The United States. Home to levels of fat-assery unprecedented in human history. It's a trend that doesn't seem to be waning anytime soon. In fact, a new movement is afoot to counter the fat-haters called "fat acceptance."
This movement - a loose alliance of therapists, scientists and others - holds that all people, "even" fat people, can eat whatever they want and, in the process, improve their physical and mental health and stabilize their weight. The aim is to behave as if you have reached your "goal weight" and to act on ambitions postponed while trying to become thin, everything from buying new clothes to changing careers. Regular exercise should be for fun, not for slimming.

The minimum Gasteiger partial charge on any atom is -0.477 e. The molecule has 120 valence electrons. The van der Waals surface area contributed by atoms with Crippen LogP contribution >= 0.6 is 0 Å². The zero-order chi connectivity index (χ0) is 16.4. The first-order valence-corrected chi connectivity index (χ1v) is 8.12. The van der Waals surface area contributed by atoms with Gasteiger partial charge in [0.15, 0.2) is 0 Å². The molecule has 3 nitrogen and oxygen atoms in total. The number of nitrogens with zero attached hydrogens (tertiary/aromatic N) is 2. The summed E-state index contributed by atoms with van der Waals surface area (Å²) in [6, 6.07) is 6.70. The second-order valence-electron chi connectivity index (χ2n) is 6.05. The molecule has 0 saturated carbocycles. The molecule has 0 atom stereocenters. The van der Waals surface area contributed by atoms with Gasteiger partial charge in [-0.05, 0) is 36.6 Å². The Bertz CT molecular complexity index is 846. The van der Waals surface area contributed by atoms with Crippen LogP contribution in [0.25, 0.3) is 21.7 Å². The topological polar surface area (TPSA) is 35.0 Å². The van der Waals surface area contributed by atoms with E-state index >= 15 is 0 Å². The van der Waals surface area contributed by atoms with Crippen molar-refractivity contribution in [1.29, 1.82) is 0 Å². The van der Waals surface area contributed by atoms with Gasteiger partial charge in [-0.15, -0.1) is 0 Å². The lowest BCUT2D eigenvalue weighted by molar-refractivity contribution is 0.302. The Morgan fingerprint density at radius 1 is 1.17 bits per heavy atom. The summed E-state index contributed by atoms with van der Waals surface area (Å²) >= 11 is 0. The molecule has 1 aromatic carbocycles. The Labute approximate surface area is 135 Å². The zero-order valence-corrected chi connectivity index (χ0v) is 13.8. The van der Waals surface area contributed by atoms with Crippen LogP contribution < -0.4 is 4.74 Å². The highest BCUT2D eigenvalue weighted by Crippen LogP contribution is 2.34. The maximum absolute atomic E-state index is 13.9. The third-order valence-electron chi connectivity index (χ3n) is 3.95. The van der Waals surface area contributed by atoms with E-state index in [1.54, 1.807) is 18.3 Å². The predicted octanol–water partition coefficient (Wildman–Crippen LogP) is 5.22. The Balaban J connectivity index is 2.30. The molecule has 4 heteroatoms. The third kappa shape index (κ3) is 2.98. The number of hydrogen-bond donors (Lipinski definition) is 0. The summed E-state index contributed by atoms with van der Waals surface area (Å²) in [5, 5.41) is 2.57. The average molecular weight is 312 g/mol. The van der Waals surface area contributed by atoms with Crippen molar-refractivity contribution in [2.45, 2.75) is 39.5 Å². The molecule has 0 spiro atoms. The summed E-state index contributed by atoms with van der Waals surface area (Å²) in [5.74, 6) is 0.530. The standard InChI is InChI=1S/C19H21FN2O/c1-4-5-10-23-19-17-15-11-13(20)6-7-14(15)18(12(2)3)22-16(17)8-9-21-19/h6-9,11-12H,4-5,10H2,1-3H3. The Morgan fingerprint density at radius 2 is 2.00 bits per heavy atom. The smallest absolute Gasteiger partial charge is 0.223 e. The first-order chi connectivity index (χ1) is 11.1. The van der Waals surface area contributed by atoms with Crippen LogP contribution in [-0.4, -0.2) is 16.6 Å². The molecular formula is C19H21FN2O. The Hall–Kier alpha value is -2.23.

"Fat acceptance" ideas date back more than 30 years, but have lately edged into the mainstream, thanks in part to public hand-wringing by celebrities like Oprah, Kirstie Alley and the tennis player Monica Seles, who said she had to "throw out the word ‘diet' " to deal with her weight gain. (Oprah now cites her goal as being not "thin," but "healthy and strong and fit.")
Yes, it's perfectly okay for people to engorge themselves silly every day as long as they can trick themselves into believing that their bloated bodies are "normal." So very painfully modern, no?
Of course, the person who stands to gain the most from this is our own Richard Blakeley, who will probably sell more copies of the "This Is Why You're Fat" book because the "fat acceptance" crowd will want to sift through it looking for new recipes. And Oprah, America's thuggish overlord, will gain something from this, of course, because she always does.